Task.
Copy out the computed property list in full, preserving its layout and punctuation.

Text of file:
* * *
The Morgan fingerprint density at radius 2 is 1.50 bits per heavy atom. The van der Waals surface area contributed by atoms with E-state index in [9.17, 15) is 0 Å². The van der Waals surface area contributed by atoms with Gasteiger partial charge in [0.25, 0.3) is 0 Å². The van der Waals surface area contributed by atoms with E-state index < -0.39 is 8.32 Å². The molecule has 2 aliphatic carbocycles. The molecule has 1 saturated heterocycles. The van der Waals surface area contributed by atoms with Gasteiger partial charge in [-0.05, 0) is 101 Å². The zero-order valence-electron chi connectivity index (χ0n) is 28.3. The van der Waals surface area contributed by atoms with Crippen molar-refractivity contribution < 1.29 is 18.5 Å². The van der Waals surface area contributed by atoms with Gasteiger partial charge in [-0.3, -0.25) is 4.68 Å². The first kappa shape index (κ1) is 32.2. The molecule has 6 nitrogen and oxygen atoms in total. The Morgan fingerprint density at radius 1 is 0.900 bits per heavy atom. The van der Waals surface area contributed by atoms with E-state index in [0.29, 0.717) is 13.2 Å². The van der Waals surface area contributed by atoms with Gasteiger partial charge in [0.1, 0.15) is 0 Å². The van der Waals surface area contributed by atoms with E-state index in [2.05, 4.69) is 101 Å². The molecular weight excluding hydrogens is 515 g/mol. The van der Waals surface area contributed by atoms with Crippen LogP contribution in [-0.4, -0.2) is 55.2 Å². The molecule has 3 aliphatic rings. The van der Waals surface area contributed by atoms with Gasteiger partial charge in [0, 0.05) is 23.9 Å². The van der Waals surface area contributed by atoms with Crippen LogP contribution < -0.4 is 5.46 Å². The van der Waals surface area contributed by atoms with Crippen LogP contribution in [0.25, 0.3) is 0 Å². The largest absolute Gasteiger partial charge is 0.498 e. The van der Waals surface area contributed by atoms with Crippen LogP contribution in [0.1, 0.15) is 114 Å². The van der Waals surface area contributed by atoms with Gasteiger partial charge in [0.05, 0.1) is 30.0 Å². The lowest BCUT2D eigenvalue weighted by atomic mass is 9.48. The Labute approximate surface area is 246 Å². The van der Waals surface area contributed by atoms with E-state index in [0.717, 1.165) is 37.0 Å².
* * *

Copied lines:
The Morgan fingerprint density at radius 2 is 1.50 bits per heavy atom. The van der Waals surface area contributed by atoms with E-state index in [9.17, 15) is 0 Å². The van der Waals surface area contributed by atoms with Gasteiger partial charge in [0.25, 0.3) is 0 Å². The van der Waals surface area contributed by atoms with E-state index < -0.39 is 8.32 Å². The molecule has 2 aliphatic carbocycles. The molecule has 1 saturated heterocycles. The van der Waals surface area contributed by atoms with Gasteiger partial charge in [-0.05, 0) is 101 Å². The zero-order valence-electron chi connectivity index (χ0n) is 28.3. The van der Waals surface area contributed by atoms with Crippen molar-refractivity contribution < 1.29 is 18.5 Å². The van der Waals surface area contributed by atoms with Gasteiger partial charge in [-0.3, -0.25) is 4.68 Å². The first kappa shape index (κ1) is 32.2. The molecule has 6 nitrogen and oxygen atoms in total. The Morgan fingerprint density at radius 1 is 0.900 bits per heavy atom. The van der Waals surface area contributed by atoms with E-state index in [0.29, 0.717) is 13.2 Å². The van der Waals surface area contributed by atoms with Gasteiger partial charge in [0.1, 0.15) is 0 Å². The van der Waals surface area contributed by atoms with E-state index in [2.05, 4.69) is 101 Å². The molecular weight excluding hydrogens is 515 g/mol. The van der Waals surface area contributed by atoms with Crippen LogP contribution in [-0.4, -0.2) is 55.2 Å². The molecule has 3 aliphatic rings. The van der Waals surface area contributed by atoms with Gasteiger partial charge in [0, 0.05) is 23.9 Å². The van der Waals surface area contributed by atoms with Crippen LogP contribution < -0.4 is 5.46 Å². The van der Waals surface area contributed by atoms with Crippen LogP contribution in [0.25, 0.3) is 0 Å². The largest absolute Gasteiger partial charge is 0.498 e. The van der Waals surface area contributed by atoms with Crippen LogP contribution in [0.1, 0.15) is 114 Å². The van der Waals surface area contributed by atoms with Gasteiger partial charge in [0.05, 0.1) is 30.0 Å². The lowest BCUT2D eigenvalue weighted by atomic mass is 9.48. The Labute approximate surface area is 246 Å². The van der Waals surface area contributed by atoms with E-state index in [0.717, 1.165) is 37.0 Å².